hearty breakfast

hearty breakfast

The day wore on. Della remembers it as one of the longest days of her life. We had done most of the tasks listed above, gotten to know each other, eaten a meal, washed dishes, started to build a life for ourselves on that mountain… And when we looked at our watch it was all of 9 am.

With not much to do, rumors and theories floated around like crazy. For example, the villagers were convinced that there would be a second big quake 24 hours after the first. Most of us dismissed this as a silly superstitious idea. But then at 1 PM, 25 hours after the first quake, a large aftershock hit. A few people had been collecting supplies in the village and had to race back up. Luckily no one was hurt. We later found out that this aftershock registered 6.8, so quite large. This set off a few rockslides but none near us. The most visible damage was that the nearest teahouse had even more cracks in its walls as a result. It served as a visible reminder not to be lulled into a sense of complacency.

At the end of the day, there were some moments of happiness as the sun poked its way out of the clouds. A beautiful, warming light filled the whole valley. This was a brief period when we could forget the constant fear of the moving earth and falling rocks and enjoy the beauty of our locale.

We had continued communication with contacts in Israel via the sat phone. We were assured that rescue would be on its way within the next few days.

The second night, we were much more organized about our sleeping arrangements. More tarps were strung up. The two of us found a nice cozy spot where we could lay ourselves out. We shared our spot with two fun, wonderful people (an American man from Chicago and a woman from Spain) and slept well. The fear was still there and we woke several times in the night ready to sprint to our rock as we heard the rumbling of aftershocks and further landslides. But luck was still with us, and no rocks fell near or on the village. We were renewed with a night of hours of real sleep.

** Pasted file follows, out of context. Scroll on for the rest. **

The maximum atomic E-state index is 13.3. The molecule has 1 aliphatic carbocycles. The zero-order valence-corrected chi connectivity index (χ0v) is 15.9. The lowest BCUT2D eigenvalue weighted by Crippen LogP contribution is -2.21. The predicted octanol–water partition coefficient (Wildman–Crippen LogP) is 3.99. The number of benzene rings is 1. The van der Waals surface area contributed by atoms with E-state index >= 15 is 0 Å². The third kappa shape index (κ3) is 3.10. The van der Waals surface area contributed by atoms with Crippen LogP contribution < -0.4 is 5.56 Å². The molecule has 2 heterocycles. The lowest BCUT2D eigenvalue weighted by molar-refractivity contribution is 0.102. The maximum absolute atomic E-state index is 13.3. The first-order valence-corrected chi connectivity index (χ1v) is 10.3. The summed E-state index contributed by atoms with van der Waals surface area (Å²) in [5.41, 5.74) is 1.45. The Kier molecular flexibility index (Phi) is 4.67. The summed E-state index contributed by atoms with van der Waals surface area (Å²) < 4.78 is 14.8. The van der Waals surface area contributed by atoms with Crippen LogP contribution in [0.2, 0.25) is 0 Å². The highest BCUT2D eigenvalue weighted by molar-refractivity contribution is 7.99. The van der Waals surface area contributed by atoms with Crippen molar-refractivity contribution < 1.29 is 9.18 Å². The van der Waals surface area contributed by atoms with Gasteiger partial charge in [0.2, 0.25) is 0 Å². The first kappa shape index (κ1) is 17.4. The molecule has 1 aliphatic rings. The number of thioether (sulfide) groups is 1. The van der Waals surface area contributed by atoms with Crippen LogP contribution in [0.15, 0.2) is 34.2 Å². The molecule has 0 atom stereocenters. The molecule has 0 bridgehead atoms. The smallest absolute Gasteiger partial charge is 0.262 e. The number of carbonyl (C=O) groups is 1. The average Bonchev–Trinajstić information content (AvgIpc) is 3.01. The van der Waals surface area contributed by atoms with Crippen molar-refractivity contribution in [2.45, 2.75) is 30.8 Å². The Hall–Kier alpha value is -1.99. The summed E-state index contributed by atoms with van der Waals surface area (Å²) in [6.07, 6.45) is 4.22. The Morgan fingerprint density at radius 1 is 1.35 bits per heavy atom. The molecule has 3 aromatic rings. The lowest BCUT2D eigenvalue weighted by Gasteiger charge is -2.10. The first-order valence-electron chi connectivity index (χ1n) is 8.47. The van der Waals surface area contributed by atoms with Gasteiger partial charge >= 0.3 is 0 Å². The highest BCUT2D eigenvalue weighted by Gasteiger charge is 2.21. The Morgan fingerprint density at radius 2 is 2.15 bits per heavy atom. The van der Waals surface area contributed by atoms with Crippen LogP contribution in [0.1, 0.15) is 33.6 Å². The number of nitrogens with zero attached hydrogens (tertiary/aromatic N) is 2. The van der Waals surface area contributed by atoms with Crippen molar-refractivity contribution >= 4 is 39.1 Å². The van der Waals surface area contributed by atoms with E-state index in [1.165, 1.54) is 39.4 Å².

Our version of the picture that made it out early... We're alive, we're safe, and the sun is out =)

Our version of the picture that made it out early… We’re alive, we’re safe, and the sun is out =)

We will continue to tell the story of our earthquake experience in Nepal. We were extremely fortunate to survive and to be able to come home to the USA. Our stories are now over, but those in Nepal are not that fortunate. Huge numbers of people have lost their homes and their livelihoods. Please take some time to donate (any amount, large or small, can help) to help this beautiful country recover. We’ve collected list of organizations that you might consider here.

Use these links to read the rest of our Nepal Earthquake story:

During the Nepal Earthquake: Our Experience

If you’d like to contribute to help the people of Nepal recover from the devastating earthquake, please visit our page collecting some worthy causes.

At 11:56 AM on Saturday, April 25, 2015, a 7.8 magnitude earthquake struck Nepal. The epicenter was 80 km northwest of Kathmandu.

At this time, we were sitting on an outdoor terrace for a teahouse in the village of Bamboo on the Langtang trek, located approximately 70 km north of Kathmandu and 80 km east of the epicenter.

The actions that happened next are a bit muddled to us, so the timeline of the events below may not be entirely accurate.

We definitely felt the ground start shaking, which was surreal for us since neither of us had been in an earthquake. We were not used to the sensation of the entire ground moving beneath our feet. Della recalls asking Eric “What’s happening?,” and he said “I think it’s an earthquake.”

We then wondered what to do and where to head to have the most safety. Eric’s instinct was to head for the teahouse, since he had heard that a doorframe was a good place to be in an earthquake. He stood up to go in that direction, but then we saw the server running out of the house with his arms up in the air as if he was telling everyone to come to where we were. We decided to stay put.

This was a good decision, because moments later there was a giant cracking sound as the walls on both side of the canyon started to break apart and boulders started to rain down.